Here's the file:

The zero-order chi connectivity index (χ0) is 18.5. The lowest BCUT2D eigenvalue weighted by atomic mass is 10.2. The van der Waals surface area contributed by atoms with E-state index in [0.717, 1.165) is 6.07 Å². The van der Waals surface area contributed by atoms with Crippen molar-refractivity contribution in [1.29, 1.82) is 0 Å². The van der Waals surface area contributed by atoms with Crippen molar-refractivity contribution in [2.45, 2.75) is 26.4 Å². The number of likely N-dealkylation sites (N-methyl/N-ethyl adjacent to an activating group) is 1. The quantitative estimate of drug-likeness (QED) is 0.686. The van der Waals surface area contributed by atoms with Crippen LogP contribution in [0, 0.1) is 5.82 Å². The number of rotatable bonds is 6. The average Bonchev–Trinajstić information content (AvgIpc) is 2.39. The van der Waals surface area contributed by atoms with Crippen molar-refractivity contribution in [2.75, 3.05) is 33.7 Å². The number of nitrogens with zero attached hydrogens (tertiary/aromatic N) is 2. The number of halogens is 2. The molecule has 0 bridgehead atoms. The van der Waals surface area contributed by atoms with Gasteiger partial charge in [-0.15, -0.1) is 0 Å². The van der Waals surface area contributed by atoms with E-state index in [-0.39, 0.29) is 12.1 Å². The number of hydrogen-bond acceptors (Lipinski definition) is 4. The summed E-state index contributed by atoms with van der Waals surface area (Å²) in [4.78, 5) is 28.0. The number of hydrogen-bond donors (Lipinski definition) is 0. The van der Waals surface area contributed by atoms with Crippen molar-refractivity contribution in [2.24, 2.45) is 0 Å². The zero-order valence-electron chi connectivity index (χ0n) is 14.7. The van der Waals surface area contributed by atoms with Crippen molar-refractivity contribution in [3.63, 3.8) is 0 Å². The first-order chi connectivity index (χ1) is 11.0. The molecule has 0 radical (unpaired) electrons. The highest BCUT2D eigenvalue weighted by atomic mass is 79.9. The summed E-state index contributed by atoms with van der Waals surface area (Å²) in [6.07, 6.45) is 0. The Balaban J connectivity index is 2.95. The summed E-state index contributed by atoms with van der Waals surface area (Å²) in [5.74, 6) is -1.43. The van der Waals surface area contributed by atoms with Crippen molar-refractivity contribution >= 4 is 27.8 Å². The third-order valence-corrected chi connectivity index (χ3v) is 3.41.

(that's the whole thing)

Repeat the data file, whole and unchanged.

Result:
The zero-order chi connectivity index (χ0) is 18.5. The lowest BCUT2D eigenvalue weighted by atomic mass is 10.2. The van der Waals surface area contributed by atoms with E-state index in [0.717, 1.165) is 6.07 Å². The van der Waals surface area contributed by atoms with Crippen molar-refractivity contribution in [1.29, 1.82) is 0 Å². The van der Waals surface area contributed by atoms with Crippen molar-refractivity contribution in [2.45, 2.75) is 26.4 Å². The number of likely N-dealkylation sites (N-methyl/N-ethyl adjacent to an activating group) is 1. The quantitative estimate of drug-likeness (QED) is 0.686. The van der Waals surface area contributed by atoms with Crippen LogP contribution in [0, 0.1) is 5.82 Å². The number of rotatable bonds is 6. The average Bonchev–Trinajstić information content (AvgIpc) is 2.39. The van der Waals surface area contributed by atoms with Crippen molar-refractivity contribution in [2.75, 3.05) is 33.7 Å². The number of nitrogens with zero attached hydrogens (tertiary/aromatic N) is 2. The number of halogens is 2. The molecule has 0 bridgehead atoms. The van der Waals surface area contributed by atoms with Gasteiger partial charge in [-0.15, -0.1) is 0 Å². The van der Waals surface area contributed by atoms with E-state index in [-0.39, 0.29) is 12.1 Å². The number of hydrogen-bond acceptors (Lipinski definition) is 4. The summed E-state index contributed by atoms with van der Waals surface area (Å²) in [4.78, 5) is 28.0. The number of hydrogen-bond donors (Lipinski definition) is 0. The van der Waals surface area contributed by atoms with Crippen molar-refractivity contribution in [2.24, 2.45) is 0 Å². The zero-order valence-electron chi connectivity index (χ0n) is 14.7. The van der Waals surface area contributed by atoms with Crippen molar-refractivity contribution in [3.63, 3.8) is 0 Å². The first-order chi connectivity index (χ1) is 11.0. The molecule has 0 radical (unpaired) electrons. The highest BCUT2D eigenvalue weighted by atomic mass is 79.9. The summed E-state index contributed by atoms with van der Waals surface area (Å²) in [6.07, 6.45) is 0. The Balaban J connectivity index is 2.95. The summed E-state index contributed by atoms with van der Waals surface area (Å²) in [5.74, 6) is -1.43. The van der Waals surface area contributed by atoms with Crippen molar-refractivity contribution >= 4 is 27.8 Å². The third-order valence-corrected chi connectivity index (χ3v) is 3.41.